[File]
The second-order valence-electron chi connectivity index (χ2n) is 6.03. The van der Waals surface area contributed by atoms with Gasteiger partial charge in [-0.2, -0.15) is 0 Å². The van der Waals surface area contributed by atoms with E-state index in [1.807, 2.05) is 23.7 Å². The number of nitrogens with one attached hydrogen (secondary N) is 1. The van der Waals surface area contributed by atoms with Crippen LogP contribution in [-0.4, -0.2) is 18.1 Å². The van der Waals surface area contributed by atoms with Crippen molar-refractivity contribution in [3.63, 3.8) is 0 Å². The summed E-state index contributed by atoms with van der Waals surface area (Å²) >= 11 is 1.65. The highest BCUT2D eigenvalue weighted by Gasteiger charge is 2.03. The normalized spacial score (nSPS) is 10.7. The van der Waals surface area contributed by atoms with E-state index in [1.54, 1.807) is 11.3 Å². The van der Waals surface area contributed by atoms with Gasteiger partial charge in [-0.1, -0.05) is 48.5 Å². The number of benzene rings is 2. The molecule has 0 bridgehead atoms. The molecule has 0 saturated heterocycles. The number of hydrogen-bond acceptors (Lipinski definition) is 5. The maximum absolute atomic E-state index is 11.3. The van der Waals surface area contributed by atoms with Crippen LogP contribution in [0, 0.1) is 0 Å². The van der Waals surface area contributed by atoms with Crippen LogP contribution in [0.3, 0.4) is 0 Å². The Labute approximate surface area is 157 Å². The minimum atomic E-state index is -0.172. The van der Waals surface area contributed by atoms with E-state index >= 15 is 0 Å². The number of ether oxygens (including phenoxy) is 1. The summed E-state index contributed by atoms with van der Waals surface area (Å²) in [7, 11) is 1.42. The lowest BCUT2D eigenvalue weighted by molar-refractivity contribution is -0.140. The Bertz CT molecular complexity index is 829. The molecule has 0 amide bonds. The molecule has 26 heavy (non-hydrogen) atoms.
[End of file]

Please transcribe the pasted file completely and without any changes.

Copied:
The second-order valence-electron chi connectivity index (χ2n) is 6.03. The van der Waals surface area contributed by atoms with Gasteiger partial charge in [-0.2, -0.15) is 0 Å². The van der Waals surface area contributed by atoms with E-state index in [1.807, 2.05) is 23.7 Å². The number of nitrogens with one attached hydrogen (secondary N) is 1. The van der Waals surface area contributed by atoms with Crippen LogP contribution in [-0.4, -0.2) is 18.1 Å². The van der Waals surface area contributed by atoms with Crippen molar-refractivity contribution in [3.63, 3.8) is 0 Å². The summed E-state index contributed by atoms with van der Waals surface area (Å²) >= 11 is 1.65. The highest BCUT2D eigenvalue weighted by Gasteiger charge is 2.03. The normalized spacial score (nSPS) is 10.7. The van der Waals surface area contributed by atoms with E-state index in [1.54, 1.807) is 11.3 Å². The van der Waals surface area contributed by atoms with Gasteiger partial charge in [-0.1, -0.05) is 48.5 Å². The number of benzene rings is 2. The molecule has 0 bridgehead atoms. The molecule has 0 saturated heterocycles. The number of hydrogen-bond acceptors (Lipinski definition) is 5. The maximum absolute atomic E-state index is 11.3. The van der Waals surface area contributed by atoms with Crippen LogP contribution in [0, 0.1) is 0 Å². The van der Waals surface area contributed by atoms with Crippen LogP contribution in [0.3, 0.4) is 0 Å². The Labute approximate surface area is 157 Å². The minimum atomic E-state index is -0.172. The van der Waals surface area contributed by atoms with E-state index >= 15 is 0 Å². The number of ether oxygens (including phenoxy) is 1. The summed E-state index contributed by atoms with van der Waals surface area (Å²) in [7, 11) is 1.42. The lowest BCUT2D eigenvalue weighted by molar-refractivity contribution is -0.140. The Bertz CT molecular complexity index is 829. The molecule has 0 amide bonds. The molecule has 26 heavy (non-hydrogen) atoms.